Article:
Graphic Color %Blue
          Graphic Print
          Graphic Print "and here!"
          Graphic Ellipse (20,20)-(70,95), %Black
          Graphic Ellipse (25,15)-(35,25), %Black, %Red
          Graphic Line (80,10)-(50,100), %Black
          Graphic Paint Border (60,75),%Green, %Black
          Graphic Paint Border (60,75),%Green, %Black
          Graphic Box (75,60)-(90,90),50, %White, %Red
      
          Dialog Show Modal hDlg Call DlgProc
         End Function
      
         CallBack Function DlgProc() As Long
            If Cb.Msg = %WM_Command And Cb.Ctl = 110 And _
                              Cb.CtlMsg = %STN_Clicked Then
               MsgBox "Clicked!"
            End If
         End Function  
      

      In this example, the image "cowgirl" is stored in a resource file, available from here. Also note that the #INCLUDE "Win32API.inc" is required because it contains the %STN_CLICKED named constant.

      An additional example of a callback function is provided further down this page.

    • Visual Examples:
      And here are a few examples of what you can do with the image control in PowerBASIC. Variations on the Control Add Graphic statement were used to create the examples. In most cases, other GRAPHIC statements were used to modify the results.

           

      Row 1: blank images simply showing border options.

      Row 2: Load from BMP file, Load from PBR, Load from ImageList. Note that loading an image does not automatically erase any previous content. So in the case of the ImageList images, which are 16x16, several images have been loaded.

      Row 3: Shows 3 ways to use COPY to copy a image from another graphic control. The first two place the image at 0,0 and then 50,50. The third copies only a part of the source image and then resizes it at a different location on the target graphic control.

      Row 4: The first two use the STRETCH statement to copy a part of a source image then shrink (1st image) and expand (2nd image) it. The third shows how text and drawings can be placed on a graphic control.

      A graphic control, along with the GRAPHIC statements, has a very wide range of options. Images, graphics and text can be displayed. Full or partial images can be copied, saved, and moved between graphic controls - with or without resizing. There are border options, font options, colors, fills, and custom scales.

    Arguments
    The Control Add statement is used to create all new controls. Here are the statement's arguments and any special significance to the graphic control.

    • hDlg
      The dialog handle to which the graphic control is to be added. The value was returned by the DIALOG NEW statement.

    • id&
      The id& argument is a control identifier assigned by the programmer. It must be a value of 1-65535. Values of 100+ are suggested, as PowerBASIC pre-assigns identifiers with special meaning. Numeric equates are suggested over the use of literal values.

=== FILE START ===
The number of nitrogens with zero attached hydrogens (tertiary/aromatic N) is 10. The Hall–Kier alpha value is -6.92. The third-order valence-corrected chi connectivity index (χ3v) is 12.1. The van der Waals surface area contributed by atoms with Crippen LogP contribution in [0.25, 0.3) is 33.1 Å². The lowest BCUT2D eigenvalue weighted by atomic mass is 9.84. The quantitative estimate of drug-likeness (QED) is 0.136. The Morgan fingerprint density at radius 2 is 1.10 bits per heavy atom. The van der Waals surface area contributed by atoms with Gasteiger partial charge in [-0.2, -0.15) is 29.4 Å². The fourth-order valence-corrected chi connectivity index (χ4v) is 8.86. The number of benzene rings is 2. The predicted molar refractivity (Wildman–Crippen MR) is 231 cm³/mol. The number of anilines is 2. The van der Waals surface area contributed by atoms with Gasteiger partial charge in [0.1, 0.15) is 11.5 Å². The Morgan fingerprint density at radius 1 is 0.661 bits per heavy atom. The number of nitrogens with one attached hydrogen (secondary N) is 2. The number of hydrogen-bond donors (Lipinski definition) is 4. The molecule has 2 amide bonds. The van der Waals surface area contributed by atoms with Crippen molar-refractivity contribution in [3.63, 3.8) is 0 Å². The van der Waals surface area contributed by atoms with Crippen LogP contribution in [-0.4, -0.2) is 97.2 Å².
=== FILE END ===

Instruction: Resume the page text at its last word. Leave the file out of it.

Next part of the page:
• txt$
      The graphic control does not display the txt$ value, so it is usually set to "". However, any entered txt$ value can be accessed using the GET/SET TEXT statements. This provides the application with a control-specific property that can used for any purpose the programmer chooses.

    • x,y and xx,yy
      The integer x,y and xx,yy dimensions use the same units as the parent dialog. (x,y) is the upper/left coordinates of the control. (xx,yy) is the width/height of the control.

    • style& and extstyle&
      The style& and extstyle& arguments (listed below) are optional. If not supplied, default values are used (see the table below). If values are supplied, they completely replace default values (i.e., the entered values are not in addition to the default values).

    • CALL
      The "CALL callback" section is optional. If not supplied, the callback function of the parent dialog is used. An example callback function for graphic controls is provided further down this page. The #MESSAGE COMMAND compiler directive can be used to prevent sending %WS_NOTIFY messages to the callback function. By default, both %WS_NOTIFY and %WS_COMMAND messages are sent.

    Graphic Operations
    There are three general kinds of graphic tasks programmers use in their programs - drawing shapes, displaying images and printing text. These are all supported by the graphic control.

    • Shapes - PowerBASIC has a complete set of standard drawing tools, covering lines, boxes, arcs, polygons, polylines, circles, pie shapes and more.

    • Images - When working with images, PowerBASIC supports only Windows bitmap (BMP) formats, including icons. It has no built-in capability to support JPG, GIF, PNG, or any other image formats.

    • Text - Words are often mixed with the other graphics types. Color and font control is supported by PowerBASIC, as is pinpoint placement of the text to be printed.

    GRAPHICS Statement - Summary
    The PowerBASIC graphics capabilities supporting these features can be categorized as follows. With a few exceptions, all of these statements begin with the word GRAPHIC, such as "GRAPHIC WINDOW".